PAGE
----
Prof Eckert is working with a team to develop a statewide survivorship monitoring tool to examine the quality of life of all people diagnosed with cancer. The aim of this research is to establish effective monitoring of quality of life, care and survival.

It is significant work considering figures from the Australian Institute of Health and Welfare estimate there to be approximately one million people living with a cancer diagnosis and a further 130,470 new cases of cancer will be diagnosed in Australia this year with that number set to rise to 150,000 by 2020. In addition, 66 per cent of people diagnosed with cancer in Australia are still alive five years after a cancer diagnosis.

The combination of increasing cancer cases and longer survival means that more people are living with a diagnosis of cancer but they are not necessarily surviving well.

It’s this last point in particular that is driving Prof Eckert’s research. 

“The focus of our research has been on supportive cancer care and survivorship from a point of view of establishing quality data measurement systems and translating research findings into improved service delivery to reduce the burden of cancer on the community. Critical to this is identifying contemporary issues in health care and effective partnerships to ensure that we improve quality of life and support wellness,” Prof Eckert says.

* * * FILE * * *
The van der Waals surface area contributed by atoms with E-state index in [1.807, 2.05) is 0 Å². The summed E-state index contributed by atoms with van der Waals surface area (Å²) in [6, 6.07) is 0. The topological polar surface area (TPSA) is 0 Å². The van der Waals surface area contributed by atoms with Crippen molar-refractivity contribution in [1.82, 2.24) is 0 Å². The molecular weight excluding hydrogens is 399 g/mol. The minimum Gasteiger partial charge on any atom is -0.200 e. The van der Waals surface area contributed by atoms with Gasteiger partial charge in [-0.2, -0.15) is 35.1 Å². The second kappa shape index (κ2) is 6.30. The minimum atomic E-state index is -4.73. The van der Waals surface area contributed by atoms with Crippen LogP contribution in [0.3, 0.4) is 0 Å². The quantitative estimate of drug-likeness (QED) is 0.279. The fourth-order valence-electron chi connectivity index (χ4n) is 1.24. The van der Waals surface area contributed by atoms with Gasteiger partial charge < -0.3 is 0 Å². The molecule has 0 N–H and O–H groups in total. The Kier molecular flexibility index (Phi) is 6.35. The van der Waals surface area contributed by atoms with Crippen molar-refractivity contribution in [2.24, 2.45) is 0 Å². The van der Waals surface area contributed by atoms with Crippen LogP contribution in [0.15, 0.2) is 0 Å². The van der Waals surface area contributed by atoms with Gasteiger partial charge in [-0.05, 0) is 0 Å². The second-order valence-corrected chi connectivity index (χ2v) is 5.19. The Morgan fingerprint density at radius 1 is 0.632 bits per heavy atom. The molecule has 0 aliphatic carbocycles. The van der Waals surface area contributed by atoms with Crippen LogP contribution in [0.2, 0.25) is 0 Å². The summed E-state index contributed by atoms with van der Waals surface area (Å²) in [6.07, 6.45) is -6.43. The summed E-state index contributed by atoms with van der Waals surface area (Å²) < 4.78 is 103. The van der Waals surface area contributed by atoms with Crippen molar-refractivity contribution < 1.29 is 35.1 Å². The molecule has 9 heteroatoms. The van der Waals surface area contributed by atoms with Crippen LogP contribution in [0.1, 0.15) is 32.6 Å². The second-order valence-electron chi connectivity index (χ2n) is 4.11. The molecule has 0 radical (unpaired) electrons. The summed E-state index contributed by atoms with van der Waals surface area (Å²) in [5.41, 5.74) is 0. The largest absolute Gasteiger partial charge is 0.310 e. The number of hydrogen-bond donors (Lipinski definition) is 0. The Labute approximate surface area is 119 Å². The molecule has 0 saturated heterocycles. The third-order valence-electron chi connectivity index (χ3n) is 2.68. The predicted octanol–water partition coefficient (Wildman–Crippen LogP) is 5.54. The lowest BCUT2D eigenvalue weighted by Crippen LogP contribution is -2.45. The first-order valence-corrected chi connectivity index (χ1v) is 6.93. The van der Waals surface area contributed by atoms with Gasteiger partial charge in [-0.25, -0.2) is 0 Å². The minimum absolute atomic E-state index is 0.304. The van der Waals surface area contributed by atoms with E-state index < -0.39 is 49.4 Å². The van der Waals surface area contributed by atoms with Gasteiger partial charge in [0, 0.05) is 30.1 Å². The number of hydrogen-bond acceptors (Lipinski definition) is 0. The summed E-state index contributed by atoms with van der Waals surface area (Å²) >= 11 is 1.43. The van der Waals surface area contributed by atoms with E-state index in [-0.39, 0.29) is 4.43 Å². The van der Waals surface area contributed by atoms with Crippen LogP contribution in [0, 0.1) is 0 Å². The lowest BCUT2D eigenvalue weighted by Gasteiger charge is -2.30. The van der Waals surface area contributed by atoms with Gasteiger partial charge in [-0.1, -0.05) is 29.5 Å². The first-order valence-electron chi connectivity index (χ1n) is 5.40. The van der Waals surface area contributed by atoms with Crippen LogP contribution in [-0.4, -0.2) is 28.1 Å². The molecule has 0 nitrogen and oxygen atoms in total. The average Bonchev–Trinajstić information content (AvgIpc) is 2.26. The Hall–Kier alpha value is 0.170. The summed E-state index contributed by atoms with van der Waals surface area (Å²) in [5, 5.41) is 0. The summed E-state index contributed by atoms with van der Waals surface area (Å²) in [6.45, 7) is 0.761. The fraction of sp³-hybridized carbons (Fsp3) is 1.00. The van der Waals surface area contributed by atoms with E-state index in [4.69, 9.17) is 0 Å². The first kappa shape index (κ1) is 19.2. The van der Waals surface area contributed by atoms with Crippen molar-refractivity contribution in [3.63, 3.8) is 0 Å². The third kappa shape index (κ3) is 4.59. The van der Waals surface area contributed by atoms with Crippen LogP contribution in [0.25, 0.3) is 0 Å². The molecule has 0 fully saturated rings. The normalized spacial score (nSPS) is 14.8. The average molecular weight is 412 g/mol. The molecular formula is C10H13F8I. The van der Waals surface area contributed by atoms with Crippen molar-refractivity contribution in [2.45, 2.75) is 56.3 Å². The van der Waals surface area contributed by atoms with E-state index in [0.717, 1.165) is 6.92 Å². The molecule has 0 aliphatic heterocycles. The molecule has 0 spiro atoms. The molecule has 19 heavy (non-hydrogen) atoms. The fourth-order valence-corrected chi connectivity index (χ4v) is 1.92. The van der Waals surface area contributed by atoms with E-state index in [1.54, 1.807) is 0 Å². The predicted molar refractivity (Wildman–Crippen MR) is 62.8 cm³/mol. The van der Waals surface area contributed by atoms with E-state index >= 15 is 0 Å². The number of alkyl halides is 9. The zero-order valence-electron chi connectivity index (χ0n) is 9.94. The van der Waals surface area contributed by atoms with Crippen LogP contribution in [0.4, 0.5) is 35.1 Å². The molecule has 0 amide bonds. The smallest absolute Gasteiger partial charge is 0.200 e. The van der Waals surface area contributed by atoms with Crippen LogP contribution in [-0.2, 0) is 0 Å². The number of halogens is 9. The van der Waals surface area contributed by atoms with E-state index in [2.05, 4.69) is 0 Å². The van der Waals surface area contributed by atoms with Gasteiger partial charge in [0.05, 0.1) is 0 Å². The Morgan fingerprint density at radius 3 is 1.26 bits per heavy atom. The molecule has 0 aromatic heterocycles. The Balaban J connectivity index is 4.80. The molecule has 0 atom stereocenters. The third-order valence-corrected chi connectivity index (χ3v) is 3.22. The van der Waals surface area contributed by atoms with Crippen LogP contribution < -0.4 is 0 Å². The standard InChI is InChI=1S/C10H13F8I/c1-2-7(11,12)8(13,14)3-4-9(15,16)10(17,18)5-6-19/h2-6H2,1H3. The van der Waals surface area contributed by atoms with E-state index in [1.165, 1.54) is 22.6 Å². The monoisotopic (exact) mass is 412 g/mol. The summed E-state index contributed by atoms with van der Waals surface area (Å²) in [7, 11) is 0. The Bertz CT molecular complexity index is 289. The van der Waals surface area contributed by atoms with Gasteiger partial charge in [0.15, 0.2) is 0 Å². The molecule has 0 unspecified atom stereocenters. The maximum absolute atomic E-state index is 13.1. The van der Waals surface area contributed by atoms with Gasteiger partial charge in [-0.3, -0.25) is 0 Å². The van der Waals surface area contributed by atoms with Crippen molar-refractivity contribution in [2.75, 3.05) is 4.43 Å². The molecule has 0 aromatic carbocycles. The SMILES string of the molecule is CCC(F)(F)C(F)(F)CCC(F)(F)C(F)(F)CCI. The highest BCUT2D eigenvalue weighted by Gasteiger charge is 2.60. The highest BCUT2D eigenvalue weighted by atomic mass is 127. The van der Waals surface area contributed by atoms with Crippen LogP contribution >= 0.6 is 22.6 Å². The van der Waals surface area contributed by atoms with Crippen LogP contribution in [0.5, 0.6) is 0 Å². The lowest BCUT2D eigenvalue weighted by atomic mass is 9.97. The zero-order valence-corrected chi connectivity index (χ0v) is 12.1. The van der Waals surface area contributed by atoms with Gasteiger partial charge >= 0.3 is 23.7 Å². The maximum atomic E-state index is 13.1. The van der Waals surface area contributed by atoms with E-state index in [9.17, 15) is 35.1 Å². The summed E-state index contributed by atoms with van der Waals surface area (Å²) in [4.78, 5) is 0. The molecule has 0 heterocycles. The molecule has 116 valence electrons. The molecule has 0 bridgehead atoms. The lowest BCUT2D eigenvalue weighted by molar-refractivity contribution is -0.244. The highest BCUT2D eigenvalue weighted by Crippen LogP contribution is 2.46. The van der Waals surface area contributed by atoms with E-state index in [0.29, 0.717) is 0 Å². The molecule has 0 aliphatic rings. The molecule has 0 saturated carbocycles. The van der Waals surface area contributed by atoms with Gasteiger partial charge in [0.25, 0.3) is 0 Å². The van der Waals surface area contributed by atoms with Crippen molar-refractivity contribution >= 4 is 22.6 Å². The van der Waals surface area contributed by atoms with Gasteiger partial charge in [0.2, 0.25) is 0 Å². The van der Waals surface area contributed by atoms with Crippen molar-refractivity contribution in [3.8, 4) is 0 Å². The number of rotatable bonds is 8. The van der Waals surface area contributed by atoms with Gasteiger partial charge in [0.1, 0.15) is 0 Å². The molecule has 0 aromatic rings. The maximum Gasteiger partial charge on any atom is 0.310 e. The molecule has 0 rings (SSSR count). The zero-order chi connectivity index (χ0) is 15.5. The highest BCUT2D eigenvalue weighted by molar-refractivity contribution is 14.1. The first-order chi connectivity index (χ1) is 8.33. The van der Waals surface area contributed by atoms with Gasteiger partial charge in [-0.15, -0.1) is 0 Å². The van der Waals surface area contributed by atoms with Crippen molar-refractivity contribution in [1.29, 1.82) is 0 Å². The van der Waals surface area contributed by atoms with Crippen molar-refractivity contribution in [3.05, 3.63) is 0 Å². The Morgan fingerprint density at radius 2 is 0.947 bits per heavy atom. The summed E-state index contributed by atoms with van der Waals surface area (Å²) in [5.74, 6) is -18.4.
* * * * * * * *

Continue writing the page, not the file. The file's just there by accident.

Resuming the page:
“We don’t really have a good understanding of the impact of cancer on people’s life, their family, their anxiety, depression, what their fear of reoccurrence is, how mobilised or polarised they are by their diagnosis – for example their fear of returning to work or if they are 25 years-old the impact of how they feel about it from a fertility point of view.

“We are looking at how we can monitor these people and get a good understanding of how they are feeling both physically and mentally.”

The findings from the Australian-first project could then be used to inform what supportive care practices are suitable.

“When we talk about the transformation of health, there’s certainly potential for innovative health care roles that we don’t know exist yet,” Prof Eckert says.

“I think the way forward should be nurse-led survivorship clinics that take into account the management of chronic disease and looking at coordination of care – again, a nurse-led coordinated care model would be brilliant.”

Prof Eckert says that in rural areas of the State, the opportunity for improving knowledge and services is vast and that exploring further reach through telehealth and the use of digital technology is on the horizon.

“Nurses are well placed to lead health service reform and provide nurse-led services in rural and remote areas to further support people with cancer,” Prof Eckert says.

“Distance should not equate to disadvantage and therefore further research is required to explore quality of life and key concerns such as depression and anxiety in rural and remote areas. There is a need to inform quality care and build further support for people with a cancer diagnosis who feel isolated.